Sterling in the spotlight with Brexit on agenda
30 August, 2016
This week Theresa May will summon ministers to Chequers to discuss plans for the UK’s withdrawal from the EU. While the government has confirmed that Article 50 will not be triggered this year, markets remain extremely sensitive to any plans or announcements around the UK’s Brexit strategy, and having been away from the headlines in recent weeks, such a strategy is now said to be top of the government’s agenda.
German vice-Chancellor Sigmar Gabriel has taken the opportunity to re-emphases that the UK cannot leave the EU and still have the “nice things” about Europe, citing the risk of contagion across other member states, who may opt to leave if the UK’s exit proves to be beneficial. The whole future of the EU is seen to be in doubt, and therefore there is an incentive for the UK to experience an extremely tough time when it comes to negotiations.
None of this is good news for the Pound, which has enjoyed a mini-resurgence in the last week, reaching its best levels against the Euro and US Dollar since the Bank of England cut interest rates and extended QE in early August. There was very little movement for exchange rates on Friday or yesterday, which was of course a bank holiday in the UK but a trading day in much of the rest of the world. Rates for sending US Dollars abroad did however drop on Friday, after Federal Reserve Chairman Janet Yellen used a speech at Jackson Hole to say that the case for raising US interest rates had “strengthened” – could we see a US interest rate rise and a more expensive Greenback in September?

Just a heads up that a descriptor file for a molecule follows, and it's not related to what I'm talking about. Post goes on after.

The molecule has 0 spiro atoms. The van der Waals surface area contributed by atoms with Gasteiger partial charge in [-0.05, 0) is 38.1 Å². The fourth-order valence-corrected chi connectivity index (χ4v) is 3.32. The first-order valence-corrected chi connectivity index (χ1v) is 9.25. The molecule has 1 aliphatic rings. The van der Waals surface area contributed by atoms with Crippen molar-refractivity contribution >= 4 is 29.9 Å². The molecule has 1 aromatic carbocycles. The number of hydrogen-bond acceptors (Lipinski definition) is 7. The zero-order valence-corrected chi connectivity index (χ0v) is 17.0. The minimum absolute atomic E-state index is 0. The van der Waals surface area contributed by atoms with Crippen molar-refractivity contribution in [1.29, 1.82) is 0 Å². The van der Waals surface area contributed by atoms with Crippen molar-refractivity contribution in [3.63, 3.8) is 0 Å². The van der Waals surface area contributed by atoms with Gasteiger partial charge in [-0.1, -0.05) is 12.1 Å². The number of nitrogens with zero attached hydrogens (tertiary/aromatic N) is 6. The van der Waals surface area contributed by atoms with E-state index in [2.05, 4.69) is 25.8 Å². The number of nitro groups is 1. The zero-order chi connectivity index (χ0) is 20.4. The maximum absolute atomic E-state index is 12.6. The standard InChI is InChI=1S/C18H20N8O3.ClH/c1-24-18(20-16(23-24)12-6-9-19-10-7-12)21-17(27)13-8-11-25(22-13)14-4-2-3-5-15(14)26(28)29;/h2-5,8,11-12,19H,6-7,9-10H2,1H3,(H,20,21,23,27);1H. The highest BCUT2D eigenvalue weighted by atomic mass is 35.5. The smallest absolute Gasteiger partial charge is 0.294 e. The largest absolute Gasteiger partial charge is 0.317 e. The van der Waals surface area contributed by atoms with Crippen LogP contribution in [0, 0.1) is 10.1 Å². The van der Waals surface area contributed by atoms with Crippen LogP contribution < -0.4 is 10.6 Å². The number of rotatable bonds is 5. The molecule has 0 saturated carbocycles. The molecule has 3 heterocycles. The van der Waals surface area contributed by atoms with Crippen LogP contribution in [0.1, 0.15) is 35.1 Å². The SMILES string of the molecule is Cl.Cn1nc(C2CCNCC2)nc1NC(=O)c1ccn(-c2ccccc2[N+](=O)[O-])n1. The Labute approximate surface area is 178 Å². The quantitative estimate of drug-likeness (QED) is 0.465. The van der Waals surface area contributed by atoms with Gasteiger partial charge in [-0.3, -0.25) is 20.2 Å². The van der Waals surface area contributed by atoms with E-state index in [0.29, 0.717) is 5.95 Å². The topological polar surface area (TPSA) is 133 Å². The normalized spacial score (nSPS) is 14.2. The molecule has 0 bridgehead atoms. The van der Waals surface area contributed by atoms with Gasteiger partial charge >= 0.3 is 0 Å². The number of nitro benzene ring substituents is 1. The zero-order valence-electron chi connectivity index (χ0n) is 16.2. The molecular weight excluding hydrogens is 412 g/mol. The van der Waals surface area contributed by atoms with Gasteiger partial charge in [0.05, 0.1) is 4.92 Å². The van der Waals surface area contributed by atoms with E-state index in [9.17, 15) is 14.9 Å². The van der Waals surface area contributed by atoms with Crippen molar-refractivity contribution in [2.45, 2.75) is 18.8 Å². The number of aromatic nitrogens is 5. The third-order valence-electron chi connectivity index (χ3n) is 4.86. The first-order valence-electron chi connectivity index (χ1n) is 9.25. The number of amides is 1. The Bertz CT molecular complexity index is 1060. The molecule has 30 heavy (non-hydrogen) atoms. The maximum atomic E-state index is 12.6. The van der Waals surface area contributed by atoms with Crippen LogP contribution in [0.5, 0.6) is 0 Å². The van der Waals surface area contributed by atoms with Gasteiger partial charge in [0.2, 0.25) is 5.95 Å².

Back to business as usual
After the bank holiday we are now only 2 days away from the start of September and nearing the end of the summer holiday season. This is reflected with a very busy calendar of economic data this week, including today’s figures from the UK (mortgage approvals), Eurozone & USA (consumer confidence), and Canada (current account), all with the potential to move exchange rates. Tomorrow sees further unemployment and inflation figures, and the main news for the US will likely be Friday’s non-farm payrolls numbers, the main monthly measure of the American jobs market.
So with ministers returning from holidays, Brexit talks on the UK agenda, a hostile EU negotiating table, US interest rate rises, and plenty of economic figures to digest, we could be seeing some volatile weeks ahead for the Pound. There is certainly a risk that the next major move could therefore be sterling-negative – so if you have overseas transfers to make between now and the next bank holiday, which is sadly not until Christmas, contact us at Currency Index for some help and to discuss all your options to help minimise your exchange rate risk.
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